[Movie Review] FATALE
Courtesy of Lionsgate

Unless you’re going into FATALE completely blind, it’s pretty obvious what is about to go wrong, and how it’s going to play out step-by-step. Directed by Deon Taylor, FATALE wastes no time in introducing Derrick (Michael Ealy) as a successful man in Vegas, dissatisfied by what he has.

As soon as Valerie (Hilary Swank) comes into the picture and Derrick gives her a fake name, we’re shaking our heads. When Valerie steals Derrick’s phone to keep him from leaving her mid-hookup, we’re yelling for him to go. When Valerie shows up as the lead detective after Derrick (and his wife) are shaken after a break-in, it’s clear that nothing is as it seems, and no one is who they appear to be.

The worst thrillers make you think of ones you’d rather be watching, and FATALE absolutely falls into this category with its similarities to Strangers on a Train. Fueled by the desire to regain custody of her daughter, Valerie frames Derrick in a Hitchcock-esque situation that leaves him looking mighty guilty – but not if he can take out her ex-husband. Valerie’s backstory makes her semi-sympathetic, but this would’ve been so much stronger if she was a complete villain or a character we could root for. The wishy-washiness of the film keeps things forgettable, which should not be the case given how every minute is packed with drama.

Hilary Swank as ‘Valerie’ and Michael Ealy as ‘Derrick’ in FATALE | Photo Credit: Scott Everett White.

FATALE‘s greatest strength is in its similarities to Get Out – both share optimistic endings for their Black leads in a world where Black lives are not valued like white lives are. Derrick and Chris are both set free at the end of their stories, but the difference between FATALE and Get Out is that FATALE has no substance outside of the ending. Taylor’s film hits all the right emotional boxes without actually saying anything about racism – and I can’t tell if that’s worse or better than if they actually tried. The relief at Derrick’s survival is completely unmatched with the rest of FATALE, making the previous hundred-some minutes seem even worse by comparison.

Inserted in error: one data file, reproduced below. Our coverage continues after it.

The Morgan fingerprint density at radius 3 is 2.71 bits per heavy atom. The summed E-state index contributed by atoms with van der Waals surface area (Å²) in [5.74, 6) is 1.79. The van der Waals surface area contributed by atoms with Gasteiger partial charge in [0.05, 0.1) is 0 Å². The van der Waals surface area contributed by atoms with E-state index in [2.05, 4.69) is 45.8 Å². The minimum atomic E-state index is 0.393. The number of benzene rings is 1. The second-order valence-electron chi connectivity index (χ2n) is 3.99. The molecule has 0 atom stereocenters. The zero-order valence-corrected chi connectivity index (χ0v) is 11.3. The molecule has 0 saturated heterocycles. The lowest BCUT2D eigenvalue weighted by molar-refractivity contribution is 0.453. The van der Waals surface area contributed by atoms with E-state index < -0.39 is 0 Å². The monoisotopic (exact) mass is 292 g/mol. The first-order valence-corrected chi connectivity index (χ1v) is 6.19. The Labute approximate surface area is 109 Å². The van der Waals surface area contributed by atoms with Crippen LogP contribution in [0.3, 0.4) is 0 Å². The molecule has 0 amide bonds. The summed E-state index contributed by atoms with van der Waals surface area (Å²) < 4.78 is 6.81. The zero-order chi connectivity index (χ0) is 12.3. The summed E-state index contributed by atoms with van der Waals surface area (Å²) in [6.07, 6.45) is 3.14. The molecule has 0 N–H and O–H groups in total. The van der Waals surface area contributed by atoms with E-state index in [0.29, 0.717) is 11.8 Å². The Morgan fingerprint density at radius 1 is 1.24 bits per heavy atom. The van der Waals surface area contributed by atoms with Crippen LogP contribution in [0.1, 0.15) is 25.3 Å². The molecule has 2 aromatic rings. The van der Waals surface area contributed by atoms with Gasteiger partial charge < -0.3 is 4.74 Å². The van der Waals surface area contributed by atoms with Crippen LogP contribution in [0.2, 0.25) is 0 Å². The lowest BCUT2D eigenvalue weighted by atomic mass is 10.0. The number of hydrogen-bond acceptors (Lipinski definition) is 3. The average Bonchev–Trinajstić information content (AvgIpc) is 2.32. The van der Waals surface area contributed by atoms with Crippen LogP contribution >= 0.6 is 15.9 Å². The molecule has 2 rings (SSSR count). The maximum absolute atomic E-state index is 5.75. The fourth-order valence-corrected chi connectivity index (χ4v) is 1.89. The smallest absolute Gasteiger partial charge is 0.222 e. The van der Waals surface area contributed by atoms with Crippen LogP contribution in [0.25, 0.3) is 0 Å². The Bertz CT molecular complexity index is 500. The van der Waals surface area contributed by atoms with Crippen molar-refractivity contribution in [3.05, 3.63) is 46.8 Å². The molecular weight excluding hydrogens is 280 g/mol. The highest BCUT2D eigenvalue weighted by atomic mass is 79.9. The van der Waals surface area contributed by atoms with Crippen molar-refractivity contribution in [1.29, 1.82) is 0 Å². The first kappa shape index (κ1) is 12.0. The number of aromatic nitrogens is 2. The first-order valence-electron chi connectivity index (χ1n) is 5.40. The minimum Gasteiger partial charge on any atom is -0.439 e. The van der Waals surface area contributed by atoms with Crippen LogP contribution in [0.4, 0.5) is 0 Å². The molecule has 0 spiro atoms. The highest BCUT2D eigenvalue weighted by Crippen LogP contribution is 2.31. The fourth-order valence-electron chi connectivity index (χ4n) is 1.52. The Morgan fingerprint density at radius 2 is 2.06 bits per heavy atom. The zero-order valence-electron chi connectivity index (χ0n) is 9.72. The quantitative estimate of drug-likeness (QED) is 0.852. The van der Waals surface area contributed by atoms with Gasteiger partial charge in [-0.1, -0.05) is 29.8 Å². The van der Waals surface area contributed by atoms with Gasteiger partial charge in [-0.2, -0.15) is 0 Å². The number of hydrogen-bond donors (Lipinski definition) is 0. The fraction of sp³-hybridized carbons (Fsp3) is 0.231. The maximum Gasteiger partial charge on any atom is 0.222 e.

If you’re interested in physicality, FATALE has plenty of sex and violence to help pass a couple hours, though that’s still not enough time to get invested in the characters. FATALE is a mix of the iconic thrillers that came before it and offers nothing but a sloppy homage to show for it.

FATALE is now in theaters. Disclaimer/Editor’s Note: Nightmarish Conjurings doesn’t endorse seeing movies in theaters at this time due to the pandemic. Please consider VOD and/or Drive-In options and, if you go to the theater, please be safe.

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